At the beginning of February, I came to the conclusion that if I continued with the non-progress I was making on “Leticia,” I was going to be dead before it was published. Said death would be hastened by my complete lack of exercise, poor diet, and extremely poor sleeping habits, not to mention spending more than eight hours per day playing video RPGs.

So I started from, not zero, but about negative fifteen on a scale of one to ten. I started February 2nd. I pulled together a pastiche of techniques I’ve learned over decades and often ignored. Artist’s Way, Franklin Planner, GTD, talking to friends (gasp!), and Seinfeld chains are some of the more prominent chunks. I also started using a variety of tools, including Penultimate, Pocket Informant, HabitRPG.com, Goal Streaks, and Evernote in no particular order.

Net result: I’ve written Morning Pages (from Artist’s Way) in Penultimate 21 of 25 days this month. That jump-started the whole process. I started using a light visor (which had lain gathering dust for nearly a year) to regulate my sleeping. I’ve cobbled together a Franklin Planner implementation out of Evernote and Pocket Informant. I’m sending all my “to-do” emails to Evernote, and anything else I think of to do, I snap a photo, and put it into Evernote. My novel notes now reside in Evernote (Scrivener has links to them). To work on something like a character sketch, I sync the relevant note to Pocket Informant with a reminder and date, edit the note right in PI, and check it off there.

But the true game changers were:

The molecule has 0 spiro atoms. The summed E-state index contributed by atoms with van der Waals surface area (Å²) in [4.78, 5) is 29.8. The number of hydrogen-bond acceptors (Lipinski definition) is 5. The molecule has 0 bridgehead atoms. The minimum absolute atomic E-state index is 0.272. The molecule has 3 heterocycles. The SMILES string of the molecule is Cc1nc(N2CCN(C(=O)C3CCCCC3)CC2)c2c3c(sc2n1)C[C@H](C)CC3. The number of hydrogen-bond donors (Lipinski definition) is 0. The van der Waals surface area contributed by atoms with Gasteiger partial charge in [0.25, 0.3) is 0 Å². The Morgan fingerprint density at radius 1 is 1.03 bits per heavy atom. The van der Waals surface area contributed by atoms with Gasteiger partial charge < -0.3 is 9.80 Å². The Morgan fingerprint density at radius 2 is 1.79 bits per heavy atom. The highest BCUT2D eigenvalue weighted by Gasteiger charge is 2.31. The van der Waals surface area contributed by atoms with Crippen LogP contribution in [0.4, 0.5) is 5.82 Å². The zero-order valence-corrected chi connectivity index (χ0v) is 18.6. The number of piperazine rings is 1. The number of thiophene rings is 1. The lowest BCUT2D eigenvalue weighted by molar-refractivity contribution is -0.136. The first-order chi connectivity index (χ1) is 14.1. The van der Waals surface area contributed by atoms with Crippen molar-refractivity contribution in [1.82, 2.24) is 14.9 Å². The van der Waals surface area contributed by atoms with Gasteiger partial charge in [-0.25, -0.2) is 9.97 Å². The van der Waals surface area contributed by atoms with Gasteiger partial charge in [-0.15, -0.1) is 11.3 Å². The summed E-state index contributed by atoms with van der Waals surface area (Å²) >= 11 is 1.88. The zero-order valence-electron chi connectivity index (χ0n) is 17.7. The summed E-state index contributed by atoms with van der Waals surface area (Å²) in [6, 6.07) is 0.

1. Talking to a friend, who gave me the needed boot in the butt to make some effort to correct course in late January.
  2. Recording how I really spent my time, which I did for the first week of February.
  3. Making a concerted effort to implement Seinfeld Chains. (For those who are unfamiliar with the concept, Jerry Seinfeld famously attributed his success as a comic to marking each day he wrote a joke on a year-long calendar, and then not breaking the chain of marks.)

It seems silly, but the visual feedback of seeing those chains has really helped. I now have 9 days of exercise, 8 days of absolutely clean Paleo eating, and (hardest of all) 8 days of completing a tangible step towards publication.

It’s hard to be a tortoise — slow and steady. I’ve always been the hare, sprinting ahead (usually under fear of dire consequences,) and then burning out halfway to my goal. Moving ahead towards publication, I fight fear every time I take a step. Nonetheless, I will reach publication — by walking there, one day and one step at a time.